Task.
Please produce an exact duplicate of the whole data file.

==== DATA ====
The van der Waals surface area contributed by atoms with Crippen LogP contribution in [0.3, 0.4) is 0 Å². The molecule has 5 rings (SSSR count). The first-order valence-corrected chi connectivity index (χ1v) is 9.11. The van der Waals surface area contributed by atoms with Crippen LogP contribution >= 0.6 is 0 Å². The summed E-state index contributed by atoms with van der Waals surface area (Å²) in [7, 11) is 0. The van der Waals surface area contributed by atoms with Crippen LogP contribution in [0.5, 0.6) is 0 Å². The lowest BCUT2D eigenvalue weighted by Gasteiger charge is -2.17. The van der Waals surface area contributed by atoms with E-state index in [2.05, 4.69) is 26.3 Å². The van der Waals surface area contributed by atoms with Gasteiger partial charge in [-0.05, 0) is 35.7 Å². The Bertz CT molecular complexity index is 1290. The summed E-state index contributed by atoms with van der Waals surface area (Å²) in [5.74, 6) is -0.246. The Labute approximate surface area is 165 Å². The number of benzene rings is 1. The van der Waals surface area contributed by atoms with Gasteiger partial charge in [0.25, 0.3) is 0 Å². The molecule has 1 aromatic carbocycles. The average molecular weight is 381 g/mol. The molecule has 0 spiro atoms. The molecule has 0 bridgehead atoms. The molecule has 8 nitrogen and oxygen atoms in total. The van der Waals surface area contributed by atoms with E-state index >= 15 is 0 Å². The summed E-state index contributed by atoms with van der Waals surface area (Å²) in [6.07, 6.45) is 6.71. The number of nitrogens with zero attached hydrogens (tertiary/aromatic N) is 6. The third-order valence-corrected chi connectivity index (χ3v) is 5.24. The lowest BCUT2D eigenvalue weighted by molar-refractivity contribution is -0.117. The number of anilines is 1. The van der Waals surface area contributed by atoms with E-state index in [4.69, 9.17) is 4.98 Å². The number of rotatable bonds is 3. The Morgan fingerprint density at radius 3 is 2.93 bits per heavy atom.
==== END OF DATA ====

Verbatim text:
The van der Waals surface area contributed by atoms with Crippen LogP contribution in [0.3, 0.4) is 0 Å². The molecule has 5 rings (SSSR count). The first-order valence-corrected chi connectivity index (χ1v) is 9.11. The van der Waals surface area contributed by atoms with Crippen LogP contribution >= 0.6 is 0 Å². The summed E-state index contributed by atoms with van der Waals surface area (Å²) in [7, 11) is 0. The van der Waals surface area contributed by atoms with Crippen LogP contribution in [0.5, 0.6) is 0 Å². The lowest BCUT2D eigenvalue weighted by Gasteiger charge is -2.17. The van der Waals surface area contributed by atoms with E-state index in [2.05, 4.69) is 26.3 Å². The van der Waals surface area contributed by atoms with Gasteiger partial charge in [-0.05, 0) is 35.7 Å². The Bertz CT molecular complexity index is 1290. The summed E-state index contributed by atoms with van der Waals surface area (Å²) in [5.74, 6) is -0.246. The Labute approximate surface area is 165 Å². The number of benzene rings is 1. The van der Waals surface area contributed by atoms with Gasteiger partial charge in [0.25, 0.3) is 0 Å². The molecule has 1 aromatic carbocycles. The average molecular weight is 381 g/mol. The molecule has 0 spiro atoms. The molecule has 0 bridgehead atoms. The molecule has 8 nitrogen and oxygen atoms in total. The van der Waals surface area contributed by atoms with E-state index >= 15 is 0 Å². The summed E-state index contributed by atoms with van der Waals surface area (Å²) in [6.07, 6.45) is 6.71. The number of nitrogens with zero attached hydrogens (tertiary/aromatic N) is 6. The third-order valence-corrected chi connectivity index (χ3v) is 5.24. The lowest BCUT2D eigenvalue weighted by molar-refractivity contribution is -0.117. The number of anilines is 1. The van der Waals surface area contributed by atoms with E-state index in [4.69, 9.17) is 4.98 Å². The number of rotatable bonds is 3. The Morgan fingerprint density at radius 3 is 2.93 bits per heavy atom.